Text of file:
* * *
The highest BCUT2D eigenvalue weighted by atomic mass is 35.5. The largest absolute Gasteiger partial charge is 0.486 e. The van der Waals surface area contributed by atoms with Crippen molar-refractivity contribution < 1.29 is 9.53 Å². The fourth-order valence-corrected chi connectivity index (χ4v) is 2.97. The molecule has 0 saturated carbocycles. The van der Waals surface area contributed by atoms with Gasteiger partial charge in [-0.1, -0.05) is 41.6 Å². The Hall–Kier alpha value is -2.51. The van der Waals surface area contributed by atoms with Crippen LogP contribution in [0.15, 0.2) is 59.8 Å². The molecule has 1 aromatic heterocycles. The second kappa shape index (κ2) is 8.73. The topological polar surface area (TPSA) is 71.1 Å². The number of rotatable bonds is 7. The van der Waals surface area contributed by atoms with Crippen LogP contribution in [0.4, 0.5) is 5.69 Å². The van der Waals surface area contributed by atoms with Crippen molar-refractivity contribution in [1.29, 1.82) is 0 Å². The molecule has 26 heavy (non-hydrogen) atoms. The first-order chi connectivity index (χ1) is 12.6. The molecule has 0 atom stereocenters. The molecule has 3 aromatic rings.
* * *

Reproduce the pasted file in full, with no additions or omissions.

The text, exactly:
The highest BCUT2D eigenvalue weighted by atomic mass is 35.5. The largest absolute Gasteiger partial charge is 0.486 e. The van der Waals surface area contributed by atoms with Crippen molar-refractivity contribution < 1.29 is 9.53 Å². The fourth-order valence-corrected chi connectivity index (χ4v) is 2.97. The molecule has 0 saturated carbocycles. The van der Waals surface area contributed by atoms with Gasteiger partial charge in [-0.1, -0.05) is 41.6 Å². The Hall–Kier alpha value is -2.51. The van der Waals surface area contributed by atoms with Crippen LogP contribution in [0.15, 0.2) is 59.8 Å². The molecule has 1 aromatic heterocycles. The second kappa shape index (κ2) is 8.73. The topological polar surface area (TPSA) is 71.1 Å². The number of rotatable bonds is 7. The van der Waals surface area contributed by atoms with Crippen LogP contribution in [0.4, 0.5) is 5.69 Å². The van der Waals surface area contributed by atoms with Crippen molar-refractivity contribution in [1.29, 1.82) is 0 Å². The molecule has 26 heavy (non-hydrogen) atoms. The first-order chi connectivity index (χ1) is 12.6. The molecule has 0 atom stereocenters. The molecule has 3 aromatic rings.